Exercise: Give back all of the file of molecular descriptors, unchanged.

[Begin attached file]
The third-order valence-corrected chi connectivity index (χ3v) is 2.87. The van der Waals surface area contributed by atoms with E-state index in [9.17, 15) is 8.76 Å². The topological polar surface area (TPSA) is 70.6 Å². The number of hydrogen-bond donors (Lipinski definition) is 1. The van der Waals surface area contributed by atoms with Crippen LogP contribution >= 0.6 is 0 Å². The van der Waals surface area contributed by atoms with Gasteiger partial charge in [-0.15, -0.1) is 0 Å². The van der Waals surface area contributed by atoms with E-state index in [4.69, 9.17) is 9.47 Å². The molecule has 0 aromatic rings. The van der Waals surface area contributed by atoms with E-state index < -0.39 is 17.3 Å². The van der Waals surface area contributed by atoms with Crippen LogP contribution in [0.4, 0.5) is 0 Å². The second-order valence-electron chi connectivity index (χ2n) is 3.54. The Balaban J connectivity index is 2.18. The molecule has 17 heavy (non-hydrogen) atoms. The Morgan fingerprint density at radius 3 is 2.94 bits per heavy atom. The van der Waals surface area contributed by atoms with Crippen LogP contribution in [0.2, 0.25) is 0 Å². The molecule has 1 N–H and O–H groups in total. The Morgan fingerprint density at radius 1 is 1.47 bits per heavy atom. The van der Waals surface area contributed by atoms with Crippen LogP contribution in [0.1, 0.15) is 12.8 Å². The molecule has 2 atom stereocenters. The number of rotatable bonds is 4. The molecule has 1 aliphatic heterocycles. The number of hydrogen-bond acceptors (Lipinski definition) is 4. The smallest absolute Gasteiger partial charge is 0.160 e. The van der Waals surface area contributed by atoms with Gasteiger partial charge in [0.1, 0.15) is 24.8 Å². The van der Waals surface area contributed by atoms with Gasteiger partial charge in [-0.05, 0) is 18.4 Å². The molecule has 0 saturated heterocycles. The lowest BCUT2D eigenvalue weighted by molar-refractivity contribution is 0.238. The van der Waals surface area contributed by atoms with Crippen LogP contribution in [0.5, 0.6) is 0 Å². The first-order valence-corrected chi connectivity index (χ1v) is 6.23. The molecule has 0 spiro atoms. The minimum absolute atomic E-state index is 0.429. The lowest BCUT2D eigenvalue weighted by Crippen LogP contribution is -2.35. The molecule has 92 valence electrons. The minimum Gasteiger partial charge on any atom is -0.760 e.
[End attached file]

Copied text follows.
The third-order valence-corrected chi connectivity index (χ3v) is 2.87. The van der Waals surface area contributed by atoms with E-state index in [9.17, 15) is 8.76 Å². The topological polar surface area (TPSA) is 70.6 Å². The number of hydrogen-bond donors (Lipinski definition) is 1. The van der Waals surface area contributed by atoms with Crippen LogP contribution >= 0.6 is 0 Å². The van der Waals surface area contributed by atoms with Gasteiger partial charge in [-0.15, -0.1) is 0 Å². The van der Waals surface area contributed by atoms with E-state index in [4.69, 9.17) is 9.47 Å². The molecule has 0 aromatic rings. The van der Waals surface area contributed by atoms with E-state index < -0.39 is 17.3 Å². The van der Waals surface area contributed by atoms with Crippen LogP contribution in [0.4, 0.5) is 0 Å². The second-order valence-electron chi connectivity index (χ2n) is 3.54. The Balaban J connectivity index is 2.18. The molecule has 17 heavy (non-hydrogen) atoms. The Morgan fingerprint density at radius 3 is 2.94 bits per heavy atom. The van der Waals surface area contributed by atoms with Crippen LogP contribution in [0.2, 0.25) is 0 Å². The molecule has 1 N–H and O–H groups in total. The Morgan fingerprint density at radius 1 is 1.47 bits per heavy atom. The van der Waals surface area contributed by atoms with Crippen LogP contribution in [0.1, 0.15) is 12.8 Å². The molecule has 2 atom stereocenters. The number of rotatable bonds is 4. The molecule has 1 aliphatic heterocycles. The number of hydrogen-bond acceptors (Lipinski definition) is 4. The smallest absolute Gasteiger partial charge is 0.160 e. The van der Waals surface area contributed by atoms with Gasteiger partial charge in [0.1, 0.15) is 24.8 Å². The van der Waals surface area contributed by atoms with Gasteiger partial charge in [-0.05, 0) is 18.4 Å². The molecule has 0 saturated heterocycles. The lowest BCUT2D eigenvalue weighted by molar-refractivity contribution is 0.238. The van der Waals surface area contributed by atoms with Crippen LogP contribution in [0.5, 0.6) is 0 Å². The first-order valence-corrected chi connectivity index (χ1v) is 6.23. The molecule has 0 spiro atoms. The minimum absolute atomic E-state index is 0.429. The lowest BCUT2D eigenvalue weighted by Crippen LogP contribution is -2.35. The molecule has 92 valence electrons. The minimum Gasteiger partial charge on any atom is -0.760 e.